Bringing Technology into English Classrooms

Back to School 2009 Presentation: 21st Century Classrooms (PDF)

Using Blogs in the ELA Classroom

What are blogs and how can we use them in education?

Reading and Subscribing to Blogs

  • Will Richardson in his book Blogs, Wikis, Podcasts, and other Powerful Web Tools for Classrooms points out that teachers need to become readers of blogs before using them with their students. The first step is to take some time to just read some good Weblogs. A good place to find some that might interest you is the "Find New Blogs" list at Bloglines (
  • Google has a Blog Search

Recommended Blogs Written by Educators:

RSS Aggregators

  • Two aggregators which allow you to subscribe to blogs:
    • Google Reader: Google Reader constantly checks your favorite news sites and blogs for new content. Whether a site updates daily or monthly, you can be sure that you won't miss a thing.
    • Bloglines: With Bloglines, you can subscribe to the RSS feeds of your favorite blogs, and Bloglines will monitor updates to those sites. You can read the latest entries easily within Bloglines.

Keeping Students Safe

  • Teachers are obligated to teach students responsibility, appropriateness, and common sense as students publish to the Web.
    • Schools and libraries are required by the Child Internet Protection Act (CIPA) to filter content that is accessible via the Internet. In addition, CIPA requires that schools monitor the online activities of minors and to have a policy in place that addresses the "safety and security" of minors when online. (CGB System Support Office, 2005)
    • Parental Approval for students to publish online is important. Link to Sample Blogging Letter to send home with students.

Creating Our Own Blogs

  • Edublogs or Blogger? Advantages of a blog site set up for educators:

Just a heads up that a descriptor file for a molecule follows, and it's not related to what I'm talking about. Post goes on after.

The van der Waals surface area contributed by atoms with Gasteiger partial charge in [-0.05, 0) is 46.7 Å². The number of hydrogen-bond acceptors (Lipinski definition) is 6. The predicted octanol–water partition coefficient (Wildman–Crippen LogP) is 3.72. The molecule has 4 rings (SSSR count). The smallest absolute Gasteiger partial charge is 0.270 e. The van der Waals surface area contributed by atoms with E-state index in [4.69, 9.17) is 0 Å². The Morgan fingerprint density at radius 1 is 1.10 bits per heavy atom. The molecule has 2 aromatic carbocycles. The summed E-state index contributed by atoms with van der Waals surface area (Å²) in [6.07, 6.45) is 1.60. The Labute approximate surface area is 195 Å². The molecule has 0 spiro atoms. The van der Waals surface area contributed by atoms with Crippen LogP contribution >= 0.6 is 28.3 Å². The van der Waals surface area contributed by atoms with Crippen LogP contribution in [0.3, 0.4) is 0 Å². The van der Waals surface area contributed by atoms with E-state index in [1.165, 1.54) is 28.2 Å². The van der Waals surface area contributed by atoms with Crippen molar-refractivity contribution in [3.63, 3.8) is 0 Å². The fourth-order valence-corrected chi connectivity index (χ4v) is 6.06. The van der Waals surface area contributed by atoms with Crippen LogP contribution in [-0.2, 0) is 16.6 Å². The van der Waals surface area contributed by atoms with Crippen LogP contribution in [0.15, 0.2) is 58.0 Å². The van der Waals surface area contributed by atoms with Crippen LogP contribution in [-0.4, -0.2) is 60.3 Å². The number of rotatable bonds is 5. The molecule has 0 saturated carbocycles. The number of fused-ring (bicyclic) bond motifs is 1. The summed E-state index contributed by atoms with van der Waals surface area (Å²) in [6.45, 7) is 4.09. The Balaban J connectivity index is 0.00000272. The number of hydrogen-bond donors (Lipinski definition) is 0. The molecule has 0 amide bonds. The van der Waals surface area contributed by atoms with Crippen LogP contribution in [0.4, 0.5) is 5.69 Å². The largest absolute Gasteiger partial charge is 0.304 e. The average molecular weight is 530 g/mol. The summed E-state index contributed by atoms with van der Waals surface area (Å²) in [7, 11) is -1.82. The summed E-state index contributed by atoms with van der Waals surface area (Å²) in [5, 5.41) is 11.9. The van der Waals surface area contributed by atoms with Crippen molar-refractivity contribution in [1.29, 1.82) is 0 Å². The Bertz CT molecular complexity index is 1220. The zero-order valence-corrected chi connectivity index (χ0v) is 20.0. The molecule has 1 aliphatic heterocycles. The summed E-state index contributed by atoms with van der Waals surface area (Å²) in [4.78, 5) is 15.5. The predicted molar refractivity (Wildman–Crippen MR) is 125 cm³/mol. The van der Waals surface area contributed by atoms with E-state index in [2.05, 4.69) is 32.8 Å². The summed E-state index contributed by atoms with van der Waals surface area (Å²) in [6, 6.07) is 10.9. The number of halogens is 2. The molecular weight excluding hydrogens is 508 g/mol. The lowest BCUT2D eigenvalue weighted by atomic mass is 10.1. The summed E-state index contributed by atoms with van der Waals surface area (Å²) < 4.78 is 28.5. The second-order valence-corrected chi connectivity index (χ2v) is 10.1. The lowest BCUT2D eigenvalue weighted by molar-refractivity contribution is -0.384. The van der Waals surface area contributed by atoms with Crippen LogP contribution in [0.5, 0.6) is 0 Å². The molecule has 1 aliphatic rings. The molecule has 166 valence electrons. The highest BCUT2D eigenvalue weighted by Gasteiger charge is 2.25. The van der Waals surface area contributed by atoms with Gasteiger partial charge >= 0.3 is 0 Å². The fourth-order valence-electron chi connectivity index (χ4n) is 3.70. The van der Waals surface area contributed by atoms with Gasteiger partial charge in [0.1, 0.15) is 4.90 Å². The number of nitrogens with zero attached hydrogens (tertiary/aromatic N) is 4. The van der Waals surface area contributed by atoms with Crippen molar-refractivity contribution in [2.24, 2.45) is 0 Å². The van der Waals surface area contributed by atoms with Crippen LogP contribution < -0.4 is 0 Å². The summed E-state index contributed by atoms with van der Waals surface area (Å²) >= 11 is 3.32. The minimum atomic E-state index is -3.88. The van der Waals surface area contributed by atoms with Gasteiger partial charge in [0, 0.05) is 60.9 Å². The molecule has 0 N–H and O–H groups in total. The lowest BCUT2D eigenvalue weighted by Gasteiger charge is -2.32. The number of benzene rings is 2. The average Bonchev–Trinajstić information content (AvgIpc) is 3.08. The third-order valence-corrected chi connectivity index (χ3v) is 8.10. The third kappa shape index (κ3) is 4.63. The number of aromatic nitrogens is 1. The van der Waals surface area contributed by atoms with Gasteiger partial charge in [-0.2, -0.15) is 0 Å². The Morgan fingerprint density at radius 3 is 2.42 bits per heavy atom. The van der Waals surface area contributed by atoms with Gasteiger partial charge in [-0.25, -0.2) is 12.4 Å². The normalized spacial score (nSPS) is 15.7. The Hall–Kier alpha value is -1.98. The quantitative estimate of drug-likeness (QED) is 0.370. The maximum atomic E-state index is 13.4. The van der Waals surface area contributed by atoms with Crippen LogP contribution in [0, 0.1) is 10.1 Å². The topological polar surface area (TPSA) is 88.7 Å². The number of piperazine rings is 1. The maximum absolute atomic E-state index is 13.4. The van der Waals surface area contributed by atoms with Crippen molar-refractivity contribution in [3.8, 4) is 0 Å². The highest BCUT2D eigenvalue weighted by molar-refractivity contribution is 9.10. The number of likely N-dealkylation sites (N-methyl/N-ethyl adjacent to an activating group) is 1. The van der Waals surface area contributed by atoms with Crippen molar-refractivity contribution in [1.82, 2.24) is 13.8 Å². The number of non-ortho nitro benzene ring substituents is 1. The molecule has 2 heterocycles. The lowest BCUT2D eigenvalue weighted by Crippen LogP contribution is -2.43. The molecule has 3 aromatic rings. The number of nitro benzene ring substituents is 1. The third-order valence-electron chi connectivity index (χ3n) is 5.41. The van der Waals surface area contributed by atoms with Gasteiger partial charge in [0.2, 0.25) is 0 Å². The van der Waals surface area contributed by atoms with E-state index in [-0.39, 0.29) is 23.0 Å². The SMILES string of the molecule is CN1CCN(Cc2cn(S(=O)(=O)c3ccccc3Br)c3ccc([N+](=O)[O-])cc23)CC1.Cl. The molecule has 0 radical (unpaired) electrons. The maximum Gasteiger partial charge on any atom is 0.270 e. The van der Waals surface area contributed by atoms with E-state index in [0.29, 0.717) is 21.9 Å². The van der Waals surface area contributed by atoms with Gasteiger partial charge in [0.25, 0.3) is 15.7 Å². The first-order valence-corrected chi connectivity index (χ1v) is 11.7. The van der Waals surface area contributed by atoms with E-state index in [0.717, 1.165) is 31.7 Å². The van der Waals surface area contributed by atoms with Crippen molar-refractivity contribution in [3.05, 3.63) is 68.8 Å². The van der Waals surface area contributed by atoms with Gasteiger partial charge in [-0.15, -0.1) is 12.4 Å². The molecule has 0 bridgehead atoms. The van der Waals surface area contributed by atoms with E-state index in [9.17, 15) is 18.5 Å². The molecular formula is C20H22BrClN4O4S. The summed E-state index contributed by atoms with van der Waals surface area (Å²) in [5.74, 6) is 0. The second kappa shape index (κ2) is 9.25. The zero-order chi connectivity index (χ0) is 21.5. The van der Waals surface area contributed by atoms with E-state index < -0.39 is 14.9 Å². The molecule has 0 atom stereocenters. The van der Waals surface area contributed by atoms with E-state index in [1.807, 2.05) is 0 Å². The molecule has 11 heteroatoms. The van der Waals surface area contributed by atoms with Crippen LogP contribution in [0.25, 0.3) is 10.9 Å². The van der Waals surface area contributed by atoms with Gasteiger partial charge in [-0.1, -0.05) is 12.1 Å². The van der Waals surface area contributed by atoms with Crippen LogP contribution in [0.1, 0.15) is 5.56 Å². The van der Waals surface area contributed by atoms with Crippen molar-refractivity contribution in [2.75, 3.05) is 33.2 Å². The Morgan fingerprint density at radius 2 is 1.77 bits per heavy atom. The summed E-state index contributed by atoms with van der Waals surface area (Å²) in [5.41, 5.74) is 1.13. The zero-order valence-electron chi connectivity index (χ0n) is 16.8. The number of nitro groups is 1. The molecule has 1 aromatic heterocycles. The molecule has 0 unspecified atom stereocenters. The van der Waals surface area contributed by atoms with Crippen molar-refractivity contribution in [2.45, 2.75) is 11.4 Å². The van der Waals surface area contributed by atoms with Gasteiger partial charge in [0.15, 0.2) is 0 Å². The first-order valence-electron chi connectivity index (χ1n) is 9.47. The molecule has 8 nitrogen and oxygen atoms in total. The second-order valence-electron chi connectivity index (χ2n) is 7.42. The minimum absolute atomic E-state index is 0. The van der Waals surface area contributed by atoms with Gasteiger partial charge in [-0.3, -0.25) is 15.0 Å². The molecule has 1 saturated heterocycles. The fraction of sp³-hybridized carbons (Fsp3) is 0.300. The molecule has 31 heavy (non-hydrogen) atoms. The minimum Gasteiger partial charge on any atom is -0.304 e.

• Ad free
    • Increased privacy options
    • Greater teacher control
    • Easier to have unblocked at the district level

Using Wikis in the ELA Classroom

What are wikis and how can we use them in education?

  • Wetpaint wiki on using wikis in education

  • Weebly allows users to create a free website and blog

Creating our own wikis at

Online Research

Online tools have revolutionized the research process, making 3X5 notecards and manilla envelopes definitely "old school."

We need to admit to our students that googling (using search engines) has become a credible way to research information. Case in point: On CNN Your Money Show, host Ali Velshi interviewed Richard Sloan, co-founder of Start-up Nation, who advised business people to "Google like mad."

VELSHI: You have a few tips, Richard. It's your passion. Take stock, taking stock of your skills and commit to your concept. Test drive your concept, but you know what I like? Google like mad. Your fourth point. What do you mean by that? There's free research out there.

SLOAN: Well, look, you've got to have the passion and that's going to be all about playing to your passion and you have to take stock of what your real resources are. You have to make sure you have a tight concept and you want to test drive it with other people, but Google like mad means you have information available to you today to be strategic, to be smart, to make great decisions in strategies based on all that data that's available to you by being a good googler. Pull in that information, use it, incorporate it into your strategy and you'll have much better chances for success.

  • Learning to Ask the Right Questions is the key to effective research. Jamie McKenzie's "The Question IS the Answer" at his From Now On Website contains a wealth of information on asking good questions.

  • Online Citation Machines: Son of Citation Machine and KnightCite Citation Service generate citations from data that users enter. These services allow students to spend their greatest effort writing their papers instead of laboring over citation formatting. Library databases like EBSCO now have a feature that creates citations for any article accessed.